Holiday Gift Guide – Any Recommendations?

Do you know of any businesses or products that should be featured in Higher’s annual holiday gift guide?  We have a great list started for this year’s guide, but it can always be better!  

Stay tuned for our annual holiday gift guide blog post. We’ll put all of your recommendations into one post to make your holiday shopping as easy as possible.  

Please submit your recommendations by commenting below or by contacting us.

Upcoming Learning Opportunities

Friday, October 7, 2016 – American Institute for Contemporary German Studies (AICGS) Conference

What: This Friday, the American Institute for Contemporary German Studies (AICGS) will hold their second conference, Integrating Migrants into the Workforce.  Bringing together nonprofit, educational, corporate, and federal and local government actors from the United States and Germany, this conference will highlight both countries’ strengths of educating the workforce (Germany) and integrating newcomers into society (United States). To learn more about this event, visit the AICGS website.

Where: Washington, DC

When: Friday, October 7, 2016 from 8:30 am – 2:30 pm (EST)

How: Register to attend here.

Wednesday, October 12, 2016 – Free Webinar: Job-Ready, Set, Go! Connecting Immigrant and Refugee Youth to Employment

What: Cities of Migration is hosting a free webinar to explore enterprising ideas from Stockholm and Paris that are connecting talented young people to jobs while helping businesses tap the diversity advantage.

Where: Online – learn more about this event here.

When: Wednesday, October 12, 2016 at 10 am (EST)

How: Register to attend here.

Workforce Resource: On-the-Job Training

On the Job TrainingWelcome to the third post in our series featuring some of the tools, resources and programs available in the mainstream workforce system, shaped by the Workforce Innovation and Opportunity Act (WIOA) and delivered through the national network of American Job Centers serving all U.S. job seekers.

It’s a complex, resource-rich system underutilized in refugee employment services. Higher is determined to change that so our clients benefit from new opportunities and employment services.

We’ll do the research you don’t have time for amidst managing client caseloads and employer relationships. You can focus on using highlighted resources to help your clients succeed in the U.S. workforce.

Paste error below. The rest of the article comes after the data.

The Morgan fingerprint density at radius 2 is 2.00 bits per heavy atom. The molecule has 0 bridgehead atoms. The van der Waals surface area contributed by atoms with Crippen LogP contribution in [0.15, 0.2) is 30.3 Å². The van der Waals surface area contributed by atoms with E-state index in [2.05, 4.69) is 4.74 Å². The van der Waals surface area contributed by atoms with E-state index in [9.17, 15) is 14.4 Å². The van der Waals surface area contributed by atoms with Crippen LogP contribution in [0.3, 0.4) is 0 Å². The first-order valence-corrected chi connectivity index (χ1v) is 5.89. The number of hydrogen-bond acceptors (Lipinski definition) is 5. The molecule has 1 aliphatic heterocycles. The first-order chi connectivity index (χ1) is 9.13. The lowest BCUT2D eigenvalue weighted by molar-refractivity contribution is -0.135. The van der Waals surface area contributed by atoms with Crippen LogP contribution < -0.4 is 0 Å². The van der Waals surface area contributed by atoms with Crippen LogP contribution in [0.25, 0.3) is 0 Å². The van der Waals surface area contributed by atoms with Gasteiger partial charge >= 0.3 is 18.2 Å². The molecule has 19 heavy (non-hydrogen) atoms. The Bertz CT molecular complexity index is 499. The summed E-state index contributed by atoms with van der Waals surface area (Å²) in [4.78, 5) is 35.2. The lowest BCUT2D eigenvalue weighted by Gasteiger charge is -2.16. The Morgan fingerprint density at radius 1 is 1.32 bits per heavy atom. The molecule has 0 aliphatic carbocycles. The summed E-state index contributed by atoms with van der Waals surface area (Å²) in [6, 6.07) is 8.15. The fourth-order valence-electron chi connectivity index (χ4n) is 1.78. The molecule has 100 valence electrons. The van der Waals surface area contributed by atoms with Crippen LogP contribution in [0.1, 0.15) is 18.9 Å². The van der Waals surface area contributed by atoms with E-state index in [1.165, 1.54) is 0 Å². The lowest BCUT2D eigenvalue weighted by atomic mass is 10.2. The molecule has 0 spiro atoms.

In our first two posts we highlighted online tools that you can utilize in your job counseling and job development efforts. In the next few posts we want to shift to highlighting programs within the mainstream workforce system that can help your clients break into career fields that they are interested in.

Breaking into a Career through On-the-job Training

Breaking into one’s field of choice can be a challenge, even for native-born Americans. On-the-job Training (OJT) is funded through the Workforce Innovation and Opportunity Act (WIOA), and is one strategy for obtaining or updating skills and securing employment.

OJT is a win-win situation in which the OJT participant receives training and employment and the employer is reimbursed for the training costs (usually calculated at half the pay rate for the agreed-upon training period- although under the new WIOA legislation states can choose to increase employer reimbursement up to 75%).

OJT & Refugees

For refugees, OJT can be a strategic way to either re-enter one’s former industry or gain new skills that will put them on a stable career path in the US.

Because OJT is a comprehensive skills training program, it will be most useful for refugees with higher levels of English and literacy. Some programs, however, have found success placing LEP clients in OJT placements when there is a strong relationship between the employer and the refugee employment program in which they work as a team to make sure the OJT training is successful.

From the research Higher has done so far, refugees with backgrounds in “blue-collar” industries (e.g. construction, manufacturing) seem to be a particularly good fit for OJT, because of the experience they bring to the table, and because the federal reimbursement opportunity is attractive to small and medium sized business in these fields.

That being said, there have also been successful OJT placements with both high skilled refugees with more professional backgrounds and low-skilled refugees with little to no work background (see examples below).

Places Where it’s Worked

OmahaOmaha, NE:

Partnership: Lutheran Family Services of Nebraska (Omaha) with WIOA Contractor Goodwill Industries of Omaha, NE

Population: Afghan SIVs

Industry: Construction

 

“With [WIOA/OJT] dollars and Lutheran Family Service’s reputation and connection to the community, we’re able to put together a package that speaks to a hiring manager or organization…and it’s quick—participants are getting enrolled in our program and within 3 or 4 weeks they’re working. We use our dollars to pay for tools, steel toed boots—whatever they need to be successful on the job, as well as paying money towards the employer for hiring through our program” –Justin Dougherty, (former) Director of Workforce Services, Goodwill Industries, Inc., Omaha, NE

Orlando__Lake_Eola_1Orlando, FL:

Partnership: Catholic Charities, Orlando, FL and local employers (Catholic Charities operates the OJT program in house using WIOA funds)

Populations: Cubans, Haitians, and Iraqis